Economists call accelerating wages ‘best news’ in January jobs report.
However, wage growth for 80% of workers (production & non-supervisory) has been stuck for quite some time.
The panel shows what a non-inflationary boom looks like. Low inflation and falling/low unemployment in both cases. However, a real boom sees a robust growth in hourly and weekly earnings.
During Yellen´s tenure, the overall labor force participation rate remained flat as a pancake after dropping significantly following the Great Recession. Meanwhile, prime age worker participation showed a slight increase halfway through her mandate but has flattened again.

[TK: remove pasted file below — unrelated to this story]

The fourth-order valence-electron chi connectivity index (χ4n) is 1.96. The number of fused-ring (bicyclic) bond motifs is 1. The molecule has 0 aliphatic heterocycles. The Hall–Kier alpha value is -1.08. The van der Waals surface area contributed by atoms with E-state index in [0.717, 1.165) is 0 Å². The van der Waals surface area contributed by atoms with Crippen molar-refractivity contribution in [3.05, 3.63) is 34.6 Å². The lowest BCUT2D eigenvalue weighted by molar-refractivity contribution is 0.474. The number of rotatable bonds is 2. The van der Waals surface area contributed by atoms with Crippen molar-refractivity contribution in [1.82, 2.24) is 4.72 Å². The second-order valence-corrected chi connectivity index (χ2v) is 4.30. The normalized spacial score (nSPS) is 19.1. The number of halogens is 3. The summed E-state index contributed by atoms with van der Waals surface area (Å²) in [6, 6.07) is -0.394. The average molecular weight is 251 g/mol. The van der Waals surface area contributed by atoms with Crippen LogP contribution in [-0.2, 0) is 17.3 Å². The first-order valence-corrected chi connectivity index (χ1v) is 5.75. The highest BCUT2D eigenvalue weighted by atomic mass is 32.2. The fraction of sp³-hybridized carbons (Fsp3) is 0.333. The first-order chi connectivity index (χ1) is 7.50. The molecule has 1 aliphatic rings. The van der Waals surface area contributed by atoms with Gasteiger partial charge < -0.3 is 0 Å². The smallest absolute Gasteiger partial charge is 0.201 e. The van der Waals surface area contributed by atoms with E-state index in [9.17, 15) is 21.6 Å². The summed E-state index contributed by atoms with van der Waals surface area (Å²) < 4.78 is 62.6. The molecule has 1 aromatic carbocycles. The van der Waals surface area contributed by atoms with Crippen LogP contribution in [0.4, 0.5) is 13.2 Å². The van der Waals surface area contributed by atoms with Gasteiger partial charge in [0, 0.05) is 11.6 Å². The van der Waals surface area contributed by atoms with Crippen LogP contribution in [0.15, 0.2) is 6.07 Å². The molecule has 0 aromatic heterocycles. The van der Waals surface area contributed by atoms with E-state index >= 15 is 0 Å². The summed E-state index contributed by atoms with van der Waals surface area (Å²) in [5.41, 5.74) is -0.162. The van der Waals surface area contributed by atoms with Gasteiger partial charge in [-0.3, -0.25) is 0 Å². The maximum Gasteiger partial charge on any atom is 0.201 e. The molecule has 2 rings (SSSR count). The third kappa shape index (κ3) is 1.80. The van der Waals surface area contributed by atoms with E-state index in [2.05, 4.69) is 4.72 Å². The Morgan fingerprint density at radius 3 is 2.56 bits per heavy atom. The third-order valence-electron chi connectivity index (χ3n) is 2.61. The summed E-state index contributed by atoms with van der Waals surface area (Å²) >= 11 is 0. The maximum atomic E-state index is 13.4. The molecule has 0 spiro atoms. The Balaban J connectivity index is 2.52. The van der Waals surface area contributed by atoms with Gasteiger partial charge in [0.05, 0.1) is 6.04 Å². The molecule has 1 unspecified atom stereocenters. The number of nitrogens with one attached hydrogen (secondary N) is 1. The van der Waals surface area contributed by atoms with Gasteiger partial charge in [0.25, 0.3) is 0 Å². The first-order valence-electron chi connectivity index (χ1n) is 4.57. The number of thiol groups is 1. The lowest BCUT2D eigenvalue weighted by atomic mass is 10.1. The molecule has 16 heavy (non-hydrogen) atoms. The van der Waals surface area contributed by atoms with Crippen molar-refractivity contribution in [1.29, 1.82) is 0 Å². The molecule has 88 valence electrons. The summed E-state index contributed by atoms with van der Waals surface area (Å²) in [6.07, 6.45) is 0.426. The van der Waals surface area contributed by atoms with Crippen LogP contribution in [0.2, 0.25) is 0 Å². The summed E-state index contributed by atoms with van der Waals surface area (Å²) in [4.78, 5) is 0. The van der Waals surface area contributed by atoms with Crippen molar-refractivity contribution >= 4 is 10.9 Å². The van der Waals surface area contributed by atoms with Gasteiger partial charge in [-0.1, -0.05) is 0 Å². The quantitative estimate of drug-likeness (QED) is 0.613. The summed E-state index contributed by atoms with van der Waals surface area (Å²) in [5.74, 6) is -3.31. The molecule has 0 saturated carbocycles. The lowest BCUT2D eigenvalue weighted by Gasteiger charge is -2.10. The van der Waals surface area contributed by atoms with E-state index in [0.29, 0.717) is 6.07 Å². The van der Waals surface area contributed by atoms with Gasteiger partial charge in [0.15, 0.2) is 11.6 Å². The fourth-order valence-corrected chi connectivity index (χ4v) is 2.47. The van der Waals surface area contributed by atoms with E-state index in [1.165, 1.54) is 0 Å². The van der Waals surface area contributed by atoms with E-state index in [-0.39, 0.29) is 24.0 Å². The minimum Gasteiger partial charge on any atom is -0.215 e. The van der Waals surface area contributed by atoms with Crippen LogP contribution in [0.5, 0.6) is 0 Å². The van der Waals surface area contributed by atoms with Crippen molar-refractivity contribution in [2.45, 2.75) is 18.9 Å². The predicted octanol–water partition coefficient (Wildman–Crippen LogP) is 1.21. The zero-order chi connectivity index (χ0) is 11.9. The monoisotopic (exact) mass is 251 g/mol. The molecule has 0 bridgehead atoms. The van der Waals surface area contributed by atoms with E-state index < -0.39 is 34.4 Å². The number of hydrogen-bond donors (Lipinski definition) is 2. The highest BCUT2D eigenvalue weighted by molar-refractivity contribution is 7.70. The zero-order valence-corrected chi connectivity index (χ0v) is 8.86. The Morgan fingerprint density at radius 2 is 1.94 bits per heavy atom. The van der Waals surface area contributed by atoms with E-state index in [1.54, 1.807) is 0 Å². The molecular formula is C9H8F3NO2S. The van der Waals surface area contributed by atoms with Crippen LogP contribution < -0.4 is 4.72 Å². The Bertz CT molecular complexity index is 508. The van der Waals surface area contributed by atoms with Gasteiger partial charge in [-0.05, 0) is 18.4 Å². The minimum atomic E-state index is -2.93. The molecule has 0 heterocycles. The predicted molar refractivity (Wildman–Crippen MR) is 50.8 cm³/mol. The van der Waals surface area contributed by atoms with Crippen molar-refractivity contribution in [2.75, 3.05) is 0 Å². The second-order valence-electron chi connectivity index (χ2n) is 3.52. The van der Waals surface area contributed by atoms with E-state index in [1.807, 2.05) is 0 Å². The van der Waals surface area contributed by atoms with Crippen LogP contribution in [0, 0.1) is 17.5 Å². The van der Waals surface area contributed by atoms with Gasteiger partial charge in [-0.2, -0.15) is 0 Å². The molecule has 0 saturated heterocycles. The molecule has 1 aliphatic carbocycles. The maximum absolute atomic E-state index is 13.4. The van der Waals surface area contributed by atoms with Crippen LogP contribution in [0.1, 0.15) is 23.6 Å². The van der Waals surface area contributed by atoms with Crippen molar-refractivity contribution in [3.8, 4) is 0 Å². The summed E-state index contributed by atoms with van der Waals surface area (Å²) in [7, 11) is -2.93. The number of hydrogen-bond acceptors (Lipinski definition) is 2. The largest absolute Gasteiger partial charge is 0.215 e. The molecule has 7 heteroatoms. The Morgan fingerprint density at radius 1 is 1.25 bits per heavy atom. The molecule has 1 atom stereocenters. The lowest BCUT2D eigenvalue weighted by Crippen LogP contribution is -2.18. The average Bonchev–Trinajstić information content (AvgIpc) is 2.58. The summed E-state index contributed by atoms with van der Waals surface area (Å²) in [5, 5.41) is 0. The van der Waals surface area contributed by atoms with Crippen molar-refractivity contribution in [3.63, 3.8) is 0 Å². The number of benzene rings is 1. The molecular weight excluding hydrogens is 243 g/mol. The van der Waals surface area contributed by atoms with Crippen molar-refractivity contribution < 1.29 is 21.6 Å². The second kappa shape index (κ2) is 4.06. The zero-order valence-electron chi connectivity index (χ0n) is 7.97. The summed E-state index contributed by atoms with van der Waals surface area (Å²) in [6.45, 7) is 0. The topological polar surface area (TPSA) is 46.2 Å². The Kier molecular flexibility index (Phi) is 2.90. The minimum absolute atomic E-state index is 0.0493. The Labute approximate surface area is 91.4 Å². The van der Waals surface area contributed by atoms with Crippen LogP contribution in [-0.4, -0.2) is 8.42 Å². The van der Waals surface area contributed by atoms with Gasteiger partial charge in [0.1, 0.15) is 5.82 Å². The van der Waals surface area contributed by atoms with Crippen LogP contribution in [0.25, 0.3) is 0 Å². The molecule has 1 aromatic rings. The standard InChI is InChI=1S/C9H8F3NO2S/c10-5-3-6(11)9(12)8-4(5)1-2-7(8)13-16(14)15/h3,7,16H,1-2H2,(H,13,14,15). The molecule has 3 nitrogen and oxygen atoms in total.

There was nothing special about the fall in the unemployment rate during Yellen´s tenure. It was the “natural” sequence to the fall observed during Bernanke´s second term. It is mostly driven by what´s happening to the Wage/NGDP ratio. Note that when that ratio “flattens”, the drop in unemployment “takes a break”.
Bottom Line: For all the excitement that has transpired in “farewell pieces” on Yellen, her term can be likened to Bernanke´s third, that would also have maintained the economy stuck in a “long depression”.